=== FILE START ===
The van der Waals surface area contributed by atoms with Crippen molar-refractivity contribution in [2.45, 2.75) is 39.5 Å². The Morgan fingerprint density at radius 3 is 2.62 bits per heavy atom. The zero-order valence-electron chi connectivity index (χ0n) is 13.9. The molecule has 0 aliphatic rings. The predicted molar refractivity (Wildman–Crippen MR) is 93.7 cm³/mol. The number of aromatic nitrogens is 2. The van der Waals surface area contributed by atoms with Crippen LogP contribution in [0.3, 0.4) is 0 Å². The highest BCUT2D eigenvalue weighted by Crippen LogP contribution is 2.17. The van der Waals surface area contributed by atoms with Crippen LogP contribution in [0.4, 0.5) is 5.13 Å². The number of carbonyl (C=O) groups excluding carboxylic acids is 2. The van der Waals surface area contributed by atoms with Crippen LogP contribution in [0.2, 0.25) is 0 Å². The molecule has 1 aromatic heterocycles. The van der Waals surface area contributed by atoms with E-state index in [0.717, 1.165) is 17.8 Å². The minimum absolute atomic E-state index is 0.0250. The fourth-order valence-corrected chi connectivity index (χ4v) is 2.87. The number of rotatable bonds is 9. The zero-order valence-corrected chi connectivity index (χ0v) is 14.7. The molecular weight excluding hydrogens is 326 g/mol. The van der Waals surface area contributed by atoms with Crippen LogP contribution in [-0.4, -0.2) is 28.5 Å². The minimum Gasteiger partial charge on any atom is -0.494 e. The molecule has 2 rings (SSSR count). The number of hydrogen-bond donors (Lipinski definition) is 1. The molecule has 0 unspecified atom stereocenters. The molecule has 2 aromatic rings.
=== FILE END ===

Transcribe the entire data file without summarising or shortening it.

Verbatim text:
The van der Waals surface area contributed by atoms with Crippen molar-refractivity contribution in [2.45, 2.75) is 39.5 Å². The Morgan fingerprint density at radius 3 is 2.62 bits per heavy atom. The zero-order valence-electron chi connectivity index (χ0n) is 13.9. The molecule has 0 aliphatic rings. The predicted molar refractivity (Wildman–Crippen MR) is 93.7 cm³/mol. The number of aromatic nitrogens is 2. The van der Waals surface area contributed by atoms with Crippen LogP contribution in [0.3, 0.4) is 0 Å². The highest BCUT2D eigenvalue weighted by Crippen LogP contribution is 2.17. The van der Waals surface area contributed by atoms with Crippen LogP contribution in [0.4, 0.5) is 5.13 Å². The number of carbonyl (C=O) groups excluding carboxylic acids is 2. The van der Waals surface area contributed by atoms with Crippen LogP contribution in [0.2, 0.25) is 0 Å². The molecule has 1 aromatic heterocycles. The van der Waals surface area contributed by atoms with E-state index in [0.717, 1.165) is 17.8 Å². The minimum absolute atomic E-state index is 0.0250. The fourth-order valence-corrected chi connectivity index (χ4v) is 2.87. The number of rotatable bonds is 9. The zero-order valence-corrected chi connectivity index (χ0v) is 14.7. The molecular weight excluding hydrogens is 326 g/mol. The van der Waals surface area contributed by atoms with Crippen LogP contribution in [-0.4, -0.2) is 28.5 Å². The minimum Gasteiger partial charge on any atom is -0.494 e. The molecule has 2 rings (SSSR count). The number of hydrogen-bond donors (Lipinski definition) is 1. The molecule has 0 unspecified atom stereocenters. The molecule has 2 aromatic rings.